Two decades ago China started its big cinematic revolution, which is more or less completed now. It's a far less exciting, more predictable landscape now, with its genre, blockbuster, and arthouse niches clearly defined. That doesn't mean there are no surprising outliers le. Mengqiao Li's Bipolar [Zhishi Yici Ouran de Lüxing] fits snugly into the arthouse category, but minor genre influences and a more outspoken contemporary vibe give the film a unique signature. Getting your hands on it may be a bit of a challenge, but the search is well worth the effort.
Though Chinese cinema as a whole went through some major transformations, its arthouse leg has remained quite stable throughout. It's not that it hasn't changed at all, but the core is still very similar to what it was 20 years ago. There's a focus on old and rural China, a critical view on urbanization and it is defined by more traditional styling choices. From afar, Bipolar seems to fit the mold, but from the very first scene, it becomes apparent that Li isn't just going to stick to conventions. Bipolar reminded me of the experimentation often seen during the 00s when China was still boldly looking for its new identity, and that's a very lovely thing indeed.
The film is essentially a drama packaged as a road movie, a bit like The Continent, but with even stronger arthouse cues. It's definitely not the most accessible film and its mix of genres and sensibilities will pose a challenge if it ever hopes to grow beyond a treasured gem for the select few. On the other hand, it's nice to see China hasn't fully defaulted to generic productions and that some directors are still willing to explore beyond what is known to work. That is not to say Bipolar is a wildly original film, but there are enough small touches of brilliance to make it stand out.
The story follows a young girl undertaking a pilgrimage to Lhasa, Tibet. She is running away from a past traumatic experience, hoping to find herself again. When she arrives at her hotel, she hears of their rare lobster, a magnificent creature that is showcased in a small fish tank. She feels sorry for the animal and decides to kidnap it. She gets herself a rental car and sets out on a journey to return the lobster to its original home. The road there is long and treacherous though and she'll need help from the people she meets along the way if she wants to complete her mission.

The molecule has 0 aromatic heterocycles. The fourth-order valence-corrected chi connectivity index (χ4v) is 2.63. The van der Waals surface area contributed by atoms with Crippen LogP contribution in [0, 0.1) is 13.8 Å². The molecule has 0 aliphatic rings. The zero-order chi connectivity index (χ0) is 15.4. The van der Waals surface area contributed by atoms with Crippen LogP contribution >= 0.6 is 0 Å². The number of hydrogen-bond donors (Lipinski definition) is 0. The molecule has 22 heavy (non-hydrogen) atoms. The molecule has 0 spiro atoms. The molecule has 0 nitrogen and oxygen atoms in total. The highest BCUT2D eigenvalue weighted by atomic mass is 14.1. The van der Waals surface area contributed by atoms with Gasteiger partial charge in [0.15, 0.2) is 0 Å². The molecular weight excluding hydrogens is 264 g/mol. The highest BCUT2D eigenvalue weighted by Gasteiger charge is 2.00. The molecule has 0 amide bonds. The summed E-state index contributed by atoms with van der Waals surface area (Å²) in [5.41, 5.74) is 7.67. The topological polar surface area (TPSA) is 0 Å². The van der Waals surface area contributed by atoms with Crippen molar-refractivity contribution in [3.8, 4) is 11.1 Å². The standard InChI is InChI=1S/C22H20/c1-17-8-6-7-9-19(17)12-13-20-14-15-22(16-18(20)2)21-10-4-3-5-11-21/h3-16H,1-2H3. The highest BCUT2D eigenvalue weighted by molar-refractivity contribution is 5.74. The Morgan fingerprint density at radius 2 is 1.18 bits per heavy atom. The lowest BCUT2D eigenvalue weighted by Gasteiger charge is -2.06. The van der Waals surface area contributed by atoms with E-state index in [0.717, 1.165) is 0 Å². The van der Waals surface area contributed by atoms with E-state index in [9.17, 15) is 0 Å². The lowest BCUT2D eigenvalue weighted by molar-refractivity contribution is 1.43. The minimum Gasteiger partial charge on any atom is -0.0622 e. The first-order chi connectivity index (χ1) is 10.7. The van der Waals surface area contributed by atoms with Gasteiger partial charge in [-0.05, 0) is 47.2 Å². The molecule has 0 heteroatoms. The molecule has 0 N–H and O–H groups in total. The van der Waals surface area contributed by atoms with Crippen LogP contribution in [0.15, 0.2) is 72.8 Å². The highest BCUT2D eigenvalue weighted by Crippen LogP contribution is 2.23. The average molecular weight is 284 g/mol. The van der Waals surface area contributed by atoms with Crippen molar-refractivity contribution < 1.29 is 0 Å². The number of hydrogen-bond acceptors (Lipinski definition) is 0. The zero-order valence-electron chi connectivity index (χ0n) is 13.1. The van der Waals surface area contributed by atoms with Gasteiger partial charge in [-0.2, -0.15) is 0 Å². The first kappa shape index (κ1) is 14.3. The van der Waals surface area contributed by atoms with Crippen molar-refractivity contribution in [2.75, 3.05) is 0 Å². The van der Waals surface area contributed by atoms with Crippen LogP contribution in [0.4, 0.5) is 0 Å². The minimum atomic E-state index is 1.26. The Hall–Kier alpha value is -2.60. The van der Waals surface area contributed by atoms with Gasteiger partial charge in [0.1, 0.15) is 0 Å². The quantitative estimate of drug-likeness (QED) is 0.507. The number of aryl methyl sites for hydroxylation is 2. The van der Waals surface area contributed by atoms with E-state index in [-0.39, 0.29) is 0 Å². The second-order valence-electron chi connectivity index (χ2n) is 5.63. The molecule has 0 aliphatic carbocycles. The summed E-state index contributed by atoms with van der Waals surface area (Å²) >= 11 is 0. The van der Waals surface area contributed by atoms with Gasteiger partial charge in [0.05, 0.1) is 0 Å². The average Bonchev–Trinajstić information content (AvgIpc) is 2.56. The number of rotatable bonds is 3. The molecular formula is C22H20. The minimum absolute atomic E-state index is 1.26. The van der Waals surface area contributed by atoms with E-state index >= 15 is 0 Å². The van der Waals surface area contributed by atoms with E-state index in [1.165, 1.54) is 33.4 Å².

Black-and-white cinematography is always a bit of a double-edged sword. It's an easy way to give your film a bit of extra visual flair, but because of that it can also come off a tad lazy when you don't work twice as hard to make your film look good. Luckily, Bipolar doesn't cut any corners. The exquisite framing, the stark contrast, and the keen eye for lighting all help to make each shot a small treasure. What I liked most though were the sudden bursts of color, adequate proof that any stylistic choices were made with purpose, rather than out of simple conformity.
The soundtrack is solid, a nice companion to the visuals, and not quite as traditional as you may expect from a Chinese arthouse film. Compared to the visual bravoure though, it's definitely the lesser of the two and Li leaves some opportunities unexplored to set the film even further apart from its peers. It's a mix of piano tunes and more soundscape-based music, and it certainly helps to create a gentle and slightly mysterious mood. But as is often the case, there's some untapped potential that I just hate to see go to waste. Maybe next time.
The performances are good, with lead actress Leah Dou being a real find. She's relatively new to the industry, but she sculpts an intriguing and pleasant character who has no trouble guiding the audience through the film. With a strong aesthetic driving the film the actors did have an easier job of course. In many scenes, it was enough for Dou to just be present, but that's hardly a critique on her input. Fans of Chinese cinema may recognize director Zhuangzhuang Tian in a supportive role, a cute little cameo that brought a smile to my face. The rest of the cast is pretty good too, but this film is really all about Dou (and her lobster).
Like most road movies, the film isn't so much about the trip itself, nor even about the various people the main character meets along the way. It is more of an excuse to have her come to terms with herself through various adventures and encounters, each teaching her about life in its own specific way. It's a pretty basic formula and the film doesn't seem too eager to deviate from it. It never bothered me, as the lead character was intriguing enough and the film oozes atmosphere from start to finish. That said, if you're not big on road movies, this is probably not the film that is going to change your mind.
I used to be a big fan of Chinese cinema, but the love has subsided a little over this past decade. Their film output has become more stale and risk-averse, but there are still some genuine treasures to be discovered. Bipolar is a stunning road movie, a mysterious trip through the heart of China that doesn't lose itself in the usual contradictions, but sculpts a delicate portrait of its lead character. Lovely cinematography, solid performances, and a fitting score all help to elevate Mengqiao Li's first feature film. Let's hope many more will follow.